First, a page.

Similar to the approach taken in Germany, worldwide severely ill patients with H1N1 pneumonia were transferred to centers of excellence with ECMO therapy facilities (3, 4, 17, 21). Published study data reveal comparatively high survival rates in the total population of H1N1 influenza patients with acute respiratory failure; especially the improved survival rates related to the use of extracorporeal support were confirmed. Mortality, in particular among ECMO-treated patients, was lower compared with the German patient population. However, the severity of acute disease was also significantly lower in some of these cohorts (17). Furthermore, the definition of the exclusion criteria set for the use of ECMO therapy may represent another conceivable reason for a lower mortality. For example, the Australian/New Zealand cohort had only few patients with severe comorbidities, such as AIDS, hemato-oncological and metastatic diseases, acute or chronic liver diseases or immunosuppression (4). In Germany, the number of ECMO patients with severe pre-existing diseases (n = 10 of 61, 16%) was significantly higher. None of these patients survived. Multivariate analysis (Figure 3) clearly shows that the mortality rate in the ECMO group does not appear to be causally related to the method per se, but rather to a large extent to the presence of concomitant malignant or immunological disease. The mortality among all patients without documented concomitant diseases was by contrast with 30.6% similar to that in current international studies (4, 17). This once again raises the question whether extracorporeal lung support therapy in patients with such severe concomitant diseases is justified. However, because of the small number of cases in our cohort, final conclusions cannot be drawn (22).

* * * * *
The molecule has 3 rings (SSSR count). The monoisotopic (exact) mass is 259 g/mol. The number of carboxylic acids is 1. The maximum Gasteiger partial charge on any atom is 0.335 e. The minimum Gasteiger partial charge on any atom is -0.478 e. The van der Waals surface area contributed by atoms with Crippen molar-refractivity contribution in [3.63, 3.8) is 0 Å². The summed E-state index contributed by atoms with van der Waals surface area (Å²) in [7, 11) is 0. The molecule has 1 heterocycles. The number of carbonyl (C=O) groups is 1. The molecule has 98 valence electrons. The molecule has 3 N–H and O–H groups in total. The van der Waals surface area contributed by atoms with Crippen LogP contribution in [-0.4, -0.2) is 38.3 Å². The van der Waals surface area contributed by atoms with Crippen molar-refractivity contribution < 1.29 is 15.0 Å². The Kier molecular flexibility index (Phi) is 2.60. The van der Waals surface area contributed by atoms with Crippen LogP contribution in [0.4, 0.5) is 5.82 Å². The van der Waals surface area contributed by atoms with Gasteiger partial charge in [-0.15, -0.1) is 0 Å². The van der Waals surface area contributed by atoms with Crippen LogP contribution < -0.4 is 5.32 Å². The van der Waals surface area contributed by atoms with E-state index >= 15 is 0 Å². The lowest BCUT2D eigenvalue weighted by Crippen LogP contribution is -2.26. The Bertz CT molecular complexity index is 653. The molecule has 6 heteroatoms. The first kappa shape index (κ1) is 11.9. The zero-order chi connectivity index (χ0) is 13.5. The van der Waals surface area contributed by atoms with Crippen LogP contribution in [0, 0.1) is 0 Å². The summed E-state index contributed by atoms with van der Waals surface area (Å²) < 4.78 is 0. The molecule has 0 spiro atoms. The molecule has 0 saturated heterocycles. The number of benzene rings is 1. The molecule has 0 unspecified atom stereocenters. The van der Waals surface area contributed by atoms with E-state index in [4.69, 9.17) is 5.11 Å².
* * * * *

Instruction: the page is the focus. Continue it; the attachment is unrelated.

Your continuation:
Capacity data collection and H1N1-related capacity utilization

The newly established traffic light–type, web-based capacity data collection system showed at times maximum use of capacities in German ARDS centers for ECMO resources. The high utilization of intensive care resources is demonstrated by the 116 documented H1N1 influenza patients, generating a total of 3135 intensive care therapy days with an average length of stay of 36 days.

We assume that the provision of web-based information about free capacities available for requesting centers has facilitated the referral of patients to centers of excellence. However, with a lack of surveys investigating this effect, no direct evidence of it is available.

Since time is a critical factor influencing the indication to use extracorporeal lung support systems, the ARDS Network’s national capacity data collection initiative will in future provide the opportunity to support the fast allocation of critically ill patients.

Limitations

A limitation of this study is that neither all hospitals providing care for ventilated patients with respiratory failure participated in the ARDS Network’s capacity data collection initiative, nor were data of all patients with H1N1 provoked acute respiratory failure captured. Therefore, it cannot be excluded that the clinical data of the total patient population treated in Germany are biased by this. Regretfully, no generally valid incidence or prevalence data can be derived from the available data. A further limitation is the restrictedness of the collected data set. As a result of the voluntary nature of participation in the German ARDS Network’s registry and the lack of time resources in the centers, the questionnaire was limited to a few variables. Therefore, it is not possible to make statements about the special H1N1 therapy, any complications during hospital stay, or the cause of death.

Outlook

Healthy patients, too, may develop a life-threatening H1N1 provoked respiratory failure which in many cases has required the use of ECMO. The mortality among patients with severe pre-existing diseases was high. Future studies and guidelines should be designed to develop inclusion and exclusion criteria for the use of ECMO to ensure that this sophisticated technology continues to be deployed in patients who benefit from it. The posting of the daily updated free capacities on the ARDS Network’s website (www. ardsnetwork.de) may facilitate early patient transfer. In principal, the organized allocation of patients is conceivable to prevent excessive burden on individual centers.